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This is a folk standard, meaning no one knows who wrote it. Leadbelly's version has become the most widely recognized.
Leadbelly, whose real name was Huddie Ledbetter, developed this while he was in jail for attempted murder from 1918-1924. It won him his freedom when the warden let him go after hearing this.
In 1930, Leadbelly was once again jailed for attempted murder. Once again, his music won him his freedom when John Lomax and his son Alan convinced prison officials to release him. John and Alan Lomax were anthropologists and music historians who collected songs to preserve in the Library of Congress. They led a successful campaign to free Leadbelly and got him released in 1934. Leadbelly continued to record, and although he never made much money, his music is considered a big piece of US history, as it describes the struggles of black Americans.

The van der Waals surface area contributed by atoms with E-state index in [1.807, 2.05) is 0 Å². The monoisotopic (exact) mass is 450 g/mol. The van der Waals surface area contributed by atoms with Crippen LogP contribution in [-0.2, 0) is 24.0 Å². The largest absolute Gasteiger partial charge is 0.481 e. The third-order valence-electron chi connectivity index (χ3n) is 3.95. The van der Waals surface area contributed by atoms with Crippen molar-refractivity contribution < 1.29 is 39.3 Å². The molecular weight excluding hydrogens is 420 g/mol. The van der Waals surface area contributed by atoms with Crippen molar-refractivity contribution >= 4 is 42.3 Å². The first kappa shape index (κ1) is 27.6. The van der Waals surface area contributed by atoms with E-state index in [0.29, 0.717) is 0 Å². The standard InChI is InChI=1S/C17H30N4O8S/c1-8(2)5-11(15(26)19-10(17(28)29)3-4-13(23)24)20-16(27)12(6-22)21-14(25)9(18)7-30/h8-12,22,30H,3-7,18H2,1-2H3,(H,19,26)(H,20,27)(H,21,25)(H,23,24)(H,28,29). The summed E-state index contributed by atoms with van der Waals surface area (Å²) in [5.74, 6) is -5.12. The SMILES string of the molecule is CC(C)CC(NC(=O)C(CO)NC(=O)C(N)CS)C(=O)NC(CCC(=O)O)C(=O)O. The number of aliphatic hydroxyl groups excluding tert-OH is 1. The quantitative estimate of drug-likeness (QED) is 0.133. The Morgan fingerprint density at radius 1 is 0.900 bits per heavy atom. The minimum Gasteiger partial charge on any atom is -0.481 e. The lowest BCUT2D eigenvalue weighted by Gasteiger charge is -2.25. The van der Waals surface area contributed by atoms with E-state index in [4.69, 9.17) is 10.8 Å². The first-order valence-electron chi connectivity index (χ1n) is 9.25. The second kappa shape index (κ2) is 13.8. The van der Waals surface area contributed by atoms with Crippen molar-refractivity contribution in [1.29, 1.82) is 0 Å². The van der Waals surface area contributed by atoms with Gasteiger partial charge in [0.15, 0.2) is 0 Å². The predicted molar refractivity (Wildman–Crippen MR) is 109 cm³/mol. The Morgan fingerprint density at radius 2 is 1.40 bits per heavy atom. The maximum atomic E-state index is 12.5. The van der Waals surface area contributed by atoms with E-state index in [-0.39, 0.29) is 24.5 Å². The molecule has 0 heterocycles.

Most recorded versions are much more tame than Leadbelly's original, with the line "I'll get you in my dreams" replaced with "I'll see you in my dreams."
In 1950, one year after Leadbelly died, this was a #1 hit for the Folk group The Weavers. Other artists to record the song include Ry Cooder, Jerry Lee Lewis, Johnny Cash, The Chieftains, Tom Waits and Peter, Paul and Mary. (thanks, Bertrand - Paris, France)
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